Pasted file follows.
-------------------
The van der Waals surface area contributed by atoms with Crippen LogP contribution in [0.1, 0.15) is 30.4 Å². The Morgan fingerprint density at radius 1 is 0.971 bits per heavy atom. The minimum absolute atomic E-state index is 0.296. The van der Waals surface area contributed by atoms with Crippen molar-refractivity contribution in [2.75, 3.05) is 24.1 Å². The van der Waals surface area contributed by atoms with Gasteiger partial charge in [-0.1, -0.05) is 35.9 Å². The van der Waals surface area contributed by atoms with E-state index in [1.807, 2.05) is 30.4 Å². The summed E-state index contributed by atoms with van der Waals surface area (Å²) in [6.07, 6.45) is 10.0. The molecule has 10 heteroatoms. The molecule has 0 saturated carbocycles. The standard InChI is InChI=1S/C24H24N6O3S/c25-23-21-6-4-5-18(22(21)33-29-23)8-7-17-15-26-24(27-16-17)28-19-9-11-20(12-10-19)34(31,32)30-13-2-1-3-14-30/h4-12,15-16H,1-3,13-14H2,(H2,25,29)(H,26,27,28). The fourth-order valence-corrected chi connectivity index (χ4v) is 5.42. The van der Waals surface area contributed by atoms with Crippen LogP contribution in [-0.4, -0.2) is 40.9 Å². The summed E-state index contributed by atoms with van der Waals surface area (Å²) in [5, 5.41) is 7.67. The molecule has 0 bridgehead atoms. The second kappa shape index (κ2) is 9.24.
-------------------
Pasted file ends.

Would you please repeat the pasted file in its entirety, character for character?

The van der Waals surface area contributed by atoms with Crippen LogP contribution in [0.1, 0.15) is 30.4 Å². The Morgan fingerprint density at radius 1 is 0.971 bits per heavy atom. The minimum absolute atomic E-state index is 0.296. The van der Waals surface area contributed by atoms with Crippen molar-refractivity contribution in [2.75, 3.05) is 24.1 Å². The van der Waals surface area contributed by atoms with Gasteiger partial charge in [-0.1, -0.05) is 35.9 Å². The van der Waals surface area contributed by atoms with E-state index in [1.807, 2.05) is 30.4 Å². The summed E-state index contributed by atoms with van der Waals surface area (Å²) in [6.07, 6.45) is 10.0. The molecule has 10 heteroatoms. The molecule has 0 saturated carbocycles. The standard InChI is InChI=1S/C24H24N6O3S/c25-23-21-6-4-5-18(22(21)33-29-23)8-7-17-15-26-24(27-16-17)28-19-9-11-20(12-10-19)34(31,32)30-13-2-1-3-14-30/h4-12,15-16H,1-3,13-14H2,(H2,25,29)(H,26,27,28). The fourth-order valence-corrected chi connectivity index (χ4v) is 5.42. The van der Waals surface area contributed by atoms with Crippen LogP contribution in [-0.4, -0.2) is 40.9 Å². The summed E-state index contributed by atoms with van der Waals surface area (Å²) in [5, 5.41) is 7.67. The molecule has 0 bridgehead atoms. The second kappa shape index (κ2) is 9.24.